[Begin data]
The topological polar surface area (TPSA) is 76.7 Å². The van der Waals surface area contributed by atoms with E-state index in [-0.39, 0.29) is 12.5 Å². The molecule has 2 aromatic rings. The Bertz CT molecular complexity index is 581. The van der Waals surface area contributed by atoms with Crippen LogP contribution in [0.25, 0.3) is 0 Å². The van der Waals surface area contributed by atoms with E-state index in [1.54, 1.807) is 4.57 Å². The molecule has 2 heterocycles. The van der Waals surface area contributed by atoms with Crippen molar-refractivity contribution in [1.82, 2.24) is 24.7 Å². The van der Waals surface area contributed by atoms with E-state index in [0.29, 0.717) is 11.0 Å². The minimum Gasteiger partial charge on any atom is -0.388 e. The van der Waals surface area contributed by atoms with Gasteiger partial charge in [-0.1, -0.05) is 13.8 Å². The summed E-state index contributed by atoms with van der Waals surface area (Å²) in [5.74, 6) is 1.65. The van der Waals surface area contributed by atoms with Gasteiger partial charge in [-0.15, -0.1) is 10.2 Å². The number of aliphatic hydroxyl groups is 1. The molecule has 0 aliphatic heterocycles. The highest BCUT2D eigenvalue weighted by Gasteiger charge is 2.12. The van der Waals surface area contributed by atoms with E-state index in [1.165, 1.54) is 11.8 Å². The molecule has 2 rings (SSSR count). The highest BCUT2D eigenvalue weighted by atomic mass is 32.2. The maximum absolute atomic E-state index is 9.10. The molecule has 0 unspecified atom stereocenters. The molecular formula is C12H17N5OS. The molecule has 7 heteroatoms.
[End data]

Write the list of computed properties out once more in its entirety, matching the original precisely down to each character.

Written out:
The topological polar surface area (TPSA) is 76.7 Å². The van der Waals surface area contributed by atoms with E-state index in [-0.39, 0.29) is 12.5 Å². The molecule has 2 aromatic rings. The Bertz CT molecular complexity index is 581. The van der Waals surface area contributed by atoms with Crippen LogP contribution in [0.25, 0.3) is 0 Å². The van der Waals surface area contributed by atoms with E-state index in [1.54, 1.807) is 4.57 Å². The molecule has 2 heterocycles. The van der Waals surface area contributed by atoms with Crippen molar-refractivity contribution in [1.82, 2.24) is 24.7 Å². The van der Waals surface area contributed by atoms with E-state index in [0.29, 0.717) is 11.0 Å². The minimum Gasteiger partial charge on any atom is -0.388 e. The van der Waals surface area contributed by atoms with Gasteiger partial charge in [-0.1, -0.05) is 13.8 Å². The summed E-state index contributed by atoms with van der Waals surface area (Å²) in [5.74, 6) is 1.65. The van der Waals surface area contributed by atoms with Gasteiger partial charge in [-0.15, -0.1) is 10.2 Å². The number of aliphatic hydroxyl groups is 1. The molecule has 0 aliphatic heterocycles. The highest BCUT2D eigenvalue weighted by Gasteiger charge is 2.12. The van der Waals surface area contributed by atoms with E-state index in [1.165, 1.54) is 11.8 Å². The molecule has 2 rings (SSSR count). The highest BCUT2D eigenvalue weighted by atomic mass is 32.2. The maximum absolute atomic E-state index is 9.10. The molecule has 0 unspecified atom stereocenters. The molecular formula is C12H17N5OS. The molecule has 7 heteroatoms.